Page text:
Bob Keeshan – Cap’n Kangaroo – died today at 76. As he was an incredibly huge part of my youth, I thought I’d reprint a little piece I did for the Indy back in 1996. Enjoy! (or ignore!)
Anyone who has grown up in the Midwest will remember the pitch-black winter mornings that would accompany a typical third grader’s attempt at getting to school. The wind chills would frequent the minus-50s; the car, driven by a hapless parent, would have to be started an hour before actually driving; the passenger door locks thawed with a butane lighter. Diesel snow, gray and frozen solid, lined the sides of streets for three months at a time.
Captain Kangaroo, on at 7am thanks to CBS, was our morning companion throughout the ’70s and early ’80s. Competing networks didn’t stand a chance against the Captain – imagine hog reports lisped by octogenarian weathermen, or the tedious ramblings of adults selling self-help books on “Good Morning America.”
The Captain’s show had weird quirks. “The Dancing Bear,” a recurring skit that featured this guy in a bear suit dancing around a corral, was surreal enough to scare the shit out of me. Mr. Moose, a puppet character that hid behind the bar in the main room, seemed amazingly conniving and evil. Somehow, someway, Mr. Moose would always trick the Captain into saying something that would unleash a torrent of ping-pong balls on top of him.
Now I knew that they didn’t hurt or anything, but whenever they cut to the G.I. Joe and Stretch Armstrong commercials, one thought permeated my mind: who’s going to clean up all those thousands of ping pong balls? Does Captain Kangaroo himself have to get on his knees and do it by hand? What about all the ping pong balls that roll underneath the camera dolly?
The characters on the original show are etched into the reptilian hindbrain of most kids now aged 18-38. Mr. Green Jeans (who, as I discovered when we got a color TV for the kitchen in fourth grade, wore blue overalls) was always around to dole out country-fried advice, and – being from the sheltered 319 area code – Mr. Baxter was one of the first black people I felt like I knew.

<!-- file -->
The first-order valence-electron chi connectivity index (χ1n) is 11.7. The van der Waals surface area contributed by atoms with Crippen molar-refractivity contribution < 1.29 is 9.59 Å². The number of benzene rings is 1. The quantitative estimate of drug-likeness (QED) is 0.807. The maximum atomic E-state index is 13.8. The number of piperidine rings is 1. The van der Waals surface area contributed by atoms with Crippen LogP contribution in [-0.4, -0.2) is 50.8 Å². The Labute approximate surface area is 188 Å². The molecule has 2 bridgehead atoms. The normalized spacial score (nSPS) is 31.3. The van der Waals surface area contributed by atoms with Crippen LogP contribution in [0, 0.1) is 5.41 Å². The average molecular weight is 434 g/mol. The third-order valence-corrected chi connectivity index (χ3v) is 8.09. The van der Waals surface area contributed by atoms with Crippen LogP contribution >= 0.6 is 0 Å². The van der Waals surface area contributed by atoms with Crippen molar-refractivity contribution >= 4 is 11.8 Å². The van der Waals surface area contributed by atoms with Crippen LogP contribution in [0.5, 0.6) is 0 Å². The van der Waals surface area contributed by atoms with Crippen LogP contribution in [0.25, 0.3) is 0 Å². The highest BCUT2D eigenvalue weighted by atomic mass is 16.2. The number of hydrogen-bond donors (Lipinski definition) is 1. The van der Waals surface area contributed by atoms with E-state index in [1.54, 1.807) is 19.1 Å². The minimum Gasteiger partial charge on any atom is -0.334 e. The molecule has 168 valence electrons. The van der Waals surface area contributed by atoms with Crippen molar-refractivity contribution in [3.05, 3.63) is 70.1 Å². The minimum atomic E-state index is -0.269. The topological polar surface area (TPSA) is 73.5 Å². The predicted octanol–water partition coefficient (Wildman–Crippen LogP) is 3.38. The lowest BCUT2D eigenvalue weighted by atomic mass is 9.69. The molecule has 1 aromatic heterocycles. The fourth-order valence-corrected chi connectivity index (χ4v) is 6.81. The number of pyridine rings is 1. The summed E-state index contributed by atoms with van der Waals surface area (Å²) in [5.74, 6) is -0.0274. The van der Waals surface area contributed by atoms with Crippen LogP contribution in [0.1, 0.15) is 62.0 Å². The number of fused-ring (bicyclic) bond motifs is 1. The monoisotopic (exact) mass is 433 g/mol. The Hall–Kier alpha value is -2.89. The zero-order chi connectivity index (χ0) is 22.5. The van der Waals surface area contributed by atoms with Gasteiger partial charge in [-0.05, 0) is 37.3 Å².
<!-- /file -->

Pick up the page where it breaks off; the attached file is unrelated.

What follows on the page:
So what do you do when a charter member of your subconscious comes to your hometown? You go see him, of course, even if it is at a store called Zany Brainy in the asphalt savanna of the new Walmart strip mall.
Zany Brainy is the thinking parent’s Toys’R’Us – the visual overload of a warehouse is replaced by soothing, carpeted aisles and piped-in Muzak, peer-group tested to make your child calm and capitalistic. In the music section, there are three CD’s that are take-offs on the Beatles’ “Abbey Road” (for obvious cross-marketing reasons). There is a Play Center in the middle of the store, where kids can beat each other with tiny wiffle bats. Everything at Zany Brainy is fluorescent yet pre-chewed, all edges rounded off so nobody gets hurt, the spines of books lacquered and drool-proof, everyone wide-eyed like Muppet babies.
The Captain sat in the back of the store, signing autographs from a long line of parents and children, all of them remarkably well-behaved. Everyone wanted pictures of themselves with him, so I contented myself near the back of the line with a book I found on the shelf entitled “When We Married Gary.” Told in heartwarming pastels, it was the story of one girl’s struggle to accept her mom’s new husband Gary, a balding computer programmer who, we are told, “sometimes gets mad just like daddy used to.” I put it back in the Family Upheaval section, and moved forward.
And there he was, Captain Kangaroo, just two people ahead of me. The Captain once had the same unfortunate struggle with history that all Vulcans from Star Trek still have – having come of age in the mid-60’s, they are now forever stuck with Beatle haircuts. The Captain has lost some of his hair, but I was struck by how handsome he is – easily the best looking man in his late-70s I’ve seen in years. His eyes glowed as he met each child, sitting patiently for photographs with a calm smile, something he has no doubt done for forty years.
When I got to him, he seemed surprised that I was there by myself. People in their late 20s are not represented very well at Zany Brainy, as we are too old to buy anything and too young to have kids.
“I just wanted you to sign my booklet,” I told him, “And just to tell you that you got me through some very cold, depressing mornings in Iowa.”
He nodded, and signed my book. I turned to go, but I had to ask him.
“Um, this may seem vaguely stupid, but… who was it that picked up all those ping pong balls every day?”
He smiled and said gruffly, “Some very highly paid Union stagehands.”
Which is what I figured anyway, but I just had to hear it from the man.